Saturday, July 2, 2011
A Simple Illustration of Faith
“Now faith is being sure of what we hope for and certain of what we do not see.”
It is when you know, that you know, that you know, that you know.
Faith is a belief.
When I was a young girl in bible school, faith was explained to me as belief. When we make the decision to sit down in a chair, it is because of faith. We believe the chair will hold us without us falling. We are said to have faith in the chair.
Obviously, the Christian model does not charge us with having faith in a chair, but in God. Our belief in God means that we believe that he is the Supreme Creator of the universe and the ultimate authority. He is the Alpha and Omega; i.e. the beginning and the end.
“He replied, ‘If you have faith as small as a mustard seed, you can say to this mulberry tree, ‘Be uprooted and planted in the sea,’ and it will obey you.’”
A mustard seed is one of the smallest plant seeds. It is said to be smaller than a grain of salt. That, as a size of faith, is a very small amount. A small amount of faith can have huge consequences, many time larger than the original seed.
Isn’t that how seeds work? Something large comes from something very small. As long as it is planted in fertile soil, and becomes rooted, it can grow when tended properly.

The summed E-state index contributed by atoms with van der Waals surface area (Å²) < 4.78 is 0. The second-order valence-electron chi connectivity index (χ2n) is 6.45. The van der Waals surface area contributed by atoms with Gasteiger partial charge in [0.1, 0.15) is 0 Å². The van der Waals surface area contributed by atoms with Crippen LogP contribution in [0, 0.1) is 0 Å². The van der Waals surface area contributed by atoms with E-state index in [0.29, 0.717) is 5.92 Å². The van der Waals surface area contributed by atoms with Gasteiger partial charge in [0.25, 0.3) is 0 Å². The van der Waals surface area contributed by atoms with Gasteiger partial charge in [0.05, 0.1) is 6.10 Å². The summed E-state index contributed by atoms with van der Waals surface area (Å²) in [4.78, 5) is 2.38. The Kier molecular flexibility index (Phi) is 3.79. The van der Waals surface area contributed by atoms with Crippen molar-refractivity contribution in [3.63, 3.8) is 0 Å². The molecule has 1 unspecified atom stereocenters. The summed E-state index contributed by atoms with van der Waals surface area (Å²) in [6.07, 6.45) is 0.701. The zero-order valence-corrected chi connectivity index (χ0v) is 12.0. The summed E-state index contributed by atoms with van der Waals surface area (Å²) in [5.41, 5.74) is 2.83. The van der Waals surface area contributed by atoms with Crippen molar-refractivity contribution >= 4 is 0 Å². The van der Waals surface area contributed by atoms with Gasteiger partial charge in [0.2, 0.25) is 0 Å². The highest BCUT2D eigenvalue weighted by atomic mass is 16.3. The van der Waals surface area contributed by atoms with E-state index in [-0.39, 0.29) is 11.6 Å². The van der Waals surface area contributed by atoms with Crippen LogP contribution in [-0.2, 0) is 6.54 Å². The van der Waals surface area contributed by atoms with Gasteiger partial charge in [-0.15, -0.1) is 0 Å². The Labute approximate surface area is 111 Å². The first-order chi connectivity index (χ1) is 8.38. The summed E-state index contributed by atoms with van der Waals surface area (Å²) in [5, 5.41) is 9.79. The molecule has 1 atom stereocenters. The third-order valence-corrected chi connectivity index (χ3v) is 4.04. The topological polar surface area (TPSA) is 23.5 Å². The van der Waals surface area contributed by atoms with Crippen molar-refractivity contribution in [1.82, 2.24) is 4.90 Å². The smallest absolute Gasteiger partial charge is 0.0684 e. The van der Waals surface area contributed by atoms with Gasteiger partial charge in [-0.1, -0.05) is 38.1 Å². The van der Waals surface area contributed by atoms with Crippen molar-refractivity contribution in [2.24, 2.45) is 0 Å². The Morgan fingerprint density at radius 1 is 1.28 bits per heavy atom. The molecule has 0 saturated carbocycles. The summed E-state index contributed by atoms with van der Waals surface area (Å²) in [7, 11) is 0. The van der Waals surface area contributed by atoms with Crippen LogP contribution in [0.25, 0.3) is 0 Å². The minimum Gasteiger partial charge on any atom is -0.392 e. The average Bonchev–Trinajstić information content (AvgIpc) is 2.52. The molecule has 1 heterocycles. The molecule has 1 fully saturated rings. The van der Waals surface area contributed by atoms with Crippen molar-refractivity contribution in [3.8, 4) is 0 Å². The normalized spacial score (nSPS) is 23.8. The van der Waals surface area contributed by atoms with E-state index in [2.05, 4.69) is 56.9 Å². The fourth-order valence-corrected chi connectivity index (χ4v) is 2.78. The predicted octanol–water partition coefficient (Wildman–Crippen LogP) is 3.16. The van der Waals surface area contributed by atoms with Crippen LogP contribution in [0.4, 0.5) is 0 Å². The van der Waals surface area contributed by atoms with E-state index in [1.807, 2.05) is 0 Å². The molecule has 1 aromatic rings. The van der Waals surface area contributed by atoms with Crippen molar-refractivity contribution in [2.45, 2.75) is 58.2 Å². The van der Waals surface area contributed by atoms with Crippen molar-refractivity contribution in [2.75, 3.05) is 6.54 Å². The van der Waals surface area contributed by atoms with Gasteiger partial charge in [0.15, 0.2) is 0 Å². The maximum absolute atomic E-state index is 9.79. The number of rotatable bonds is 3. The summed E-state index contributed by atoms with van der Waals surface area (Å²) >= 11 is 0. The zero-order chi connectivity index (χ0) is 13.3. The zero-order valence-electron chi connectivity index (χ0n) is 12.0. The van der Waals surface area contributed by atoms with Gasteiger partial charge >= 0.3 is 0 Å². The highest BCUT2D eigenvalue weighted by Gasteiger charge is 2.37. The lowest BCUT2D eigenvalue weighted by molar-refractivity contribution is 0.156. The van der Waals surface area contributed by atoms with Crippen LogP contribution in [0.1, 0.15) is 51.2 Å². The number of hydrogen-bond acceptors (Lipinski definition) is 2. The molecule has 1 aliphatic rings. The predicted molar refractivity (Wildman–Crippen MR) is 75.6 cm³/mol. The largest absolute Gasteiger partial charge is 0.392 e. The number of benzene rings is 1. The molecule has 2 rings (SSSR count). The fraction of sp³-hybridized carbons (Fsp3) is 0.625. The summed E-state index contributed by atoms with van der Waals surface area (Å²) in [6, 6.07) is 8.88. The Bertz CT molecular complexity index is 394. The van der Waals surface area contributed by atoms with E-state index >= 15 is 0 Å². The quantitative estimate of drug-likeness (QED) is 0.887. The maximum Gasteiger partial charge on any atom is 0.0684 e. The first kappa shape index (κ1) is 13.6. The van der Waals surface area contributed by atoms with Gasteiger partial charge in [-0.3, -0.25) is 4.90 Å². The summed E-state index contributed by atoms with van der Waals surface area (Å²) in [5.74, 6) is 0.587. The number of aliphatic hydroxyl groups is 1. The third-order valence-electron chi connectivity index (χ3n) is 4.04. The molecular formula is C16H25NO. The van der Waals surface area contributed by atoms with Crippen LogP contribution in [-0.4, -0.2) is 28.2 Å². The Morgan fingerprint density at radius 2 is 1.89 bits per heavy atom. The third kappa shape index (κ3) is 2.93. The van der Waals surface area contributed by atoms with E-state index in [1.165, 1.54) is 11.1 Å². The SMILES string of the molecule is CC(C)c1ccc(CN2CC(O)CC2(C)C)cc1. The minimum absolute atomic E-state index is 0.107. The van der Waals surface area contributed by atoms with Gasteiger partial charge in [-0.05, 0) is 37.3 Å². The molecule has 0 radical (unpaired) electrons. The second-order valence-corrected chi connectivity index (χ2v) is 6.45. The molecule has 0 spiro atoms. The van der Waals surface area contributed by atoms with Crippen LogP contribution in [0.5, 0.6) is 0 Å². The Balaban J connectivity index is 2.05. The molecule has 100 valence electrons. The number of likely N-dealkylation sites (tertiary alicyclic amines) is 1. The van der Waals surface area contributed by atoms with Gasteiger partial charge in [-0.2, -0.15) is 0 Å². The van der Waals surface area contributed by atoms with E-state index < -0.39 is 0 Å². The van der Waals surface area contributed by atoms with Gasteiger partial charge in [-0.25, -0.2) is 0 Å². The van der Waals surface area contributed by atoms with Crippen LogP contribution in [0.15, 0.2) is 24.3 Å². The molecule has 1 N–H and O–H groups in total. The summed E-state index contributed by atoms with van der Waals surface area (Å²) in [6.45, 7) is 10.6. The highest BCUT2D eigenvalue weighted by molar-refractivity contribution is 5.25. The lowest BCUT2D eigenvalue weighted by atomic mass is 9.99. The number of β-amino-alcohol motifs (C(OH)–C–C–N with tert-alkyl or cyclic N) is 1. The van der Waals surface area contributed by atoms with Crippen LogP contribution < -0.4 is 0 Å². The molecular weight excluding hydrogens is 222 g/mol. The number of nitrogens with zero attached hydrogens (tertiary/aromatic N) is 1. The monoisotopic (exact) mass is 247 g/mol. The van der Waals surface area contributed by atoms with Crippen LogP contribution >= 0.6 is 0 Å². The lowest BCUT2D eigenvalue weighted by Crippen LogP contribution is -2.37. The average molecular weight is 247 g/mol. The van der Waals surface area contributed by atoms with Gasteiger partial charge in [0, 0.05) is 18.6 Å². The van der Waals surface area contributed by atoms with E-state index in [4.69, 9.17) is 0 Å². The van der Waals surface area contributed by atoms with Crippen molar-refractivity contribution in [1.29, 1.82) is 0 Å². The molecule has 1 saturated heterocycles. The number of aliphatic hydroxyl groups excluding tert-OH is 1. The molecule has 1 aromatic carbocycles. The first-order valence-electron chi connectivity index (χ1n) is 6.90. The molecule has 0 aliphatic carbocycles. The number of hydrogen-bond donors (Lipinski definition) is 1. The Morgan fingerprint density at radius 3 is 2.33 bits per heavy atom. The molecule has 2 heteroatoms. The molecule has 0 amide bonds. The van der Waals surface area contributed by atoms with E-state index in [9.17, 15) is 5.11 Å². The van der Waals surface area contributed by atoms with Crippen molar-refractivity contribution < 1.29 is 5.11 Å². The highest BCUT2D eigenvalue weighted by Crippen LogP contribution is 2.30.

Children are like this. They are small, but can still have a huge amount of faith because they have not yet become as desensitized to life’s ideals and skeptical like we adults have learned to become.
Another illustration of the power of a small amount of faith can be made with a can of shaving cream. A can of shaving cream has limited, specific, dimensions. We press the button on the top of the can to push out the shaving cream and it flows, and flows and flows. The volume of the pile of the shaving cream that comes from a can is much greater than the volume of the original can. This is like faith. A little faith can produce a much bigger result than the size of the original amount of faith.
This illustration is one that we used to use at Blue Lake United Methodist Church camp when I was a lifeguard and camp counselor at the age of 17. This has also proven to be very effective when I have done children’s sermons.
Something about making a mess with shaving cream really is very appealing to children.
But come to think of it, life can get messy sometimes. And sometimes this messiness is just a sign of progress.